For several months now, these blog posts have been steps on a journey which I described as “to get down underneath all the preconceptions and assumptions, all the theories and doctrines, and ask, ‘What is bedrock?’ Is it possible to get beyond overlays of supposition to something so simple I am able to trust it? Can we begin to see near-death experiences through lenses other than doctrinal or disbelieving?”
Since then, I have largely been exploring the concept of hell, which, at least in the widespread Western Christian version, looks like Dante’s Inferno. This version has been described with various degrees of sadistic theological relish since roughly the second century CE, culminating in the sixteenth century with Dante’s depiction, and is still terrorizing the millions of people who believe it represents the biblical view of God’s wrath as hell in an afterlife.
My view is that as an actual place, the infernalist hell does not exist. (Neither, I believe, does that kind of wrath exist, but that’s for a different day.) Poll after poll now shows that the majority of Westerners agree, most of them assuming that hell is merely a misguided Christian notion. However, we cannot so easily dismiss the entire concept, particularly in an age of global awareness. Eastern cultures, as well as the Christian West, share similar descriptions of afterlife judgment. A Tibetan tradition is that of the delogs.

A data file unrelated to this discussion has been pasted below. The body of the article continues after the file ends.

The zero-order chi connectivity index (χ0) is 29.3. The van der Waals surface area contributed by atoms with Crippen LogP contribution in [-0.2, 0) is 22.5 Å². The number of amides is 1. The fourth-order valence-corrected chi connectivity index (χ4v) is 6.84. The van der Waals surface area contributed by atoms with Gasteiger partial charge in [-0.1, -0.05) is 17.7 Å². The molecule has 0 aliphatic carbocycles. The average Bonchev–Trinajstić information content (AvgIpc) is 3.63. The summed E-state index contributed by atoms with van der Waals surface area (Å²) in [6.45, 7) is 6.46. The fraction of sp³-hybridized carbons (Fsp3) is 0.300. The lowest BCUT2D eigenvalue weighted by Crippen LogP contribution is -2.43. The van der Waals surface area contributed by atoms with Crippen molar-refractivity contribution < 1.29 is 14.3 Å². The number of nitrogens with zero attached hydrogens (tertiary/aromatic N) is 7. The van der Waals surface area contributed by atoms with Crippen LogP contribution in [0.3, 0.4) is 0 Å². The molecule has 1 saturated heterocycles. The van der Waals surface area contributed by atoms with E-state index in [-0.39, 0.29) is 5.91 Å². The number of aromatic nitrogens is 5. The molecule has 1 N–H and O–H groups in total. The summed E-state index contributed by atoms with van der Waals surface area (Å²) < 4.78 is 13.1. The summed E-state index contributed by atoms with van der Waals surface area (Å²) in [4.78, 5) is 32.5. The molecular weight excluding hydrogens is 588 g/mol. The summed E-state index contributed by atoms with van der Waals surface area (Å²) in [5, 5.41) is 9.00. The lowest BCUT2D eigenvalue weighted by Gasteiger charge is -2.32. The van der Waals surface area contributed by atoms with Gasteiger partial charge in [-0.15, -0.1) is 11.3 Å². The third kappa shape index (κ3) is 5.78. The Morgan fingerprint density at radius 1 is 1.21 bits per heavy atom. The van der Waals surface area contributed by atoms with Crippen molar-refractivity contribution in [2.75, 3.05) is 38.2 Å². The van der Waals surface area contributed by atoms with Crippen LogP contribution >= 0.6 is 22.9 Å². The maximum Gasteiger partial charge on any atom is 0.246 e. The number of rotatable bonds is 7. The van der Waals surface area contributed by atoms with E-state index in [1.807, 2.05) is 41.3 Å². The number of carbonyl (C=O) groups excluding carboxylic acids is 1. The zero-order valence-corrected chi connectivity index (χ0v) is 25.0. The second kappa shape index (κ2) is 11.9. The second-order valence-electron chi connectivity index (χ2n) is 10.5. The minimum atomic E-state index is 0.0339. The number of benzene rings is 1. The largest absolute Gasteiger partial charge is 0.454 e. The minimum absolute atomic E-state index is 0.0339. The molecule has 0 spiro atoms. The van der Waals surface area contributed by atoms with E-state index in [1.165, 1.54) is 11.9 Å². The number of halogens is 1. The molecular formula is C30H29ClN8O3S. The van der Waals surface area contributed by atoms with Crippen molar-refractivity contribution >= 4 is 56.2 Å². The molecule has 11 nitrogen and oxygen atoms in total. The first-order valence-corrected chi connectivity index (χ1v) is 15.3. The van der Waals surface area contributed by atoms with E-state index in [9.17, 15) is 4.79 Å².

In the words of Elizabeth Johnson, writing for Columbia University’s Asian Highlands Project, “A phenomenon known for centuries throughout Tibet and the Himalaya, “delog” refers to a man or woman who has died, traveled through the various realms between life and rebirth and then reawakens to tell the tale.” Some delogs make the journey not only once but repeatedly.
…if you look inside yourselves there are demons.
Ithaca College professor Lee Bailey, PhD, writing for the Journal of Near-Death Studies in 2001, pointed out that the descriptions of after-death delights and trials which make up the work we know as The Tibetan Book of the Dead (or Bardo Thodol) are also catalogued in the personal histories of the remarkable delogs, contemporary and historical: